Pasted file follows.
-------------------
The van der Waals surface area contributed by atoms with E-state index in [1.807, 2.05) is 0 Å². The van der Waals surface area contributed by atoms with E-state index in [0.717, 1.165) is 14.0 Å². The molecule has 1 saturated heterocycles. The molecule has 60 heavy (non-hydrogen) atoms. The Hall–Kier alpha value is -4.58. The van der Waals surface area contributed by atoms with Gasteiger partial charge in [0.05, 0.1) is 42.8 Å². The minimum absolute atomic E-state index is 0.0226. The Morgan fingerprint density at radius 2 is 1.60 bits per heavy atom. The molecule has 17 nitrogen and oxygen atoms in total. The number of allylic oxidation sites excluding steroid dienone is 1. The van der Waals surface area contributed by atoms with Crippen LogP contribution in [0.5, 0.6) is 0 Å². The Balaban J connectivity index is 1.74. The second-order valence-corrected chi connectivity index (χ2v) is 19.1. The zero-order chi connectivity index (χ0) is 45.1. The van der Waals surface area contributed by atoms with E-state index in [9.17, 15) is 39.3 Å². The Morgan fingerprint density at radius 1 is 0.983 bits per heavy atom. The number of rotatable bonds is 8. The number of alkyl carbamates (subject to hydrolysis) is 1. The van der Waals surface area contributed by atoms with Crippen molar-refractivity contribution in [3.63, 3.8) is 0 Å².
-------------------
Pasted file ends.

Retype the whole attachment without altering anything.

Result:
The van der Waals surface area contributed by atoms with E-state index in [1.807, 2.05) is 0 Å². The van der Waals surface area contributed by atoms with E-state index in [0.717, 1.165) is 14.0 Å². The molecule has 1 saturated heterocycles. The molecule has 60 heavy (non-hydrogen) atoms. The Hall–Kier alpha value is -4.58. The van der Waals surface area contributed by atoms with Gasteiger partial charge in [0.05, 0.1) is 42.8 Å². The minimum absolute atomic E-state index is 0.0226. The Morgan fingerprint density at radius 2 is 1.60 bits per heavy atom. The molecule has 17 nitrogen and oxygen atoms in total. The number of allylic oxidation sites excluding steroid dienone is 1. The van der Waals surface area contributed by atoms with Crippen LogP contribution in [0.5, 0.6) is 0 Å². The Balaban J connectivity index is 1.74. The second-order valence-corrected chi connectivity index (χ2v) is 19.1. The zero-order chi connectivity index (χ0) is 45.1. The van der Waals surface area contributed by atoms with E-state index in [9.17, 15) is 39.3 Å². The Morgan fingerprint density at radius 1 is 0.983 bits per heavy atom. The number of rotatable bonds is 8. The number of alkyl carbamates (subject to hydrolysis) is 1. The van der Waals surface area contributed by atoms with Crippen molar-refractivity contribution in [3.63, 3.8) is 0 Å².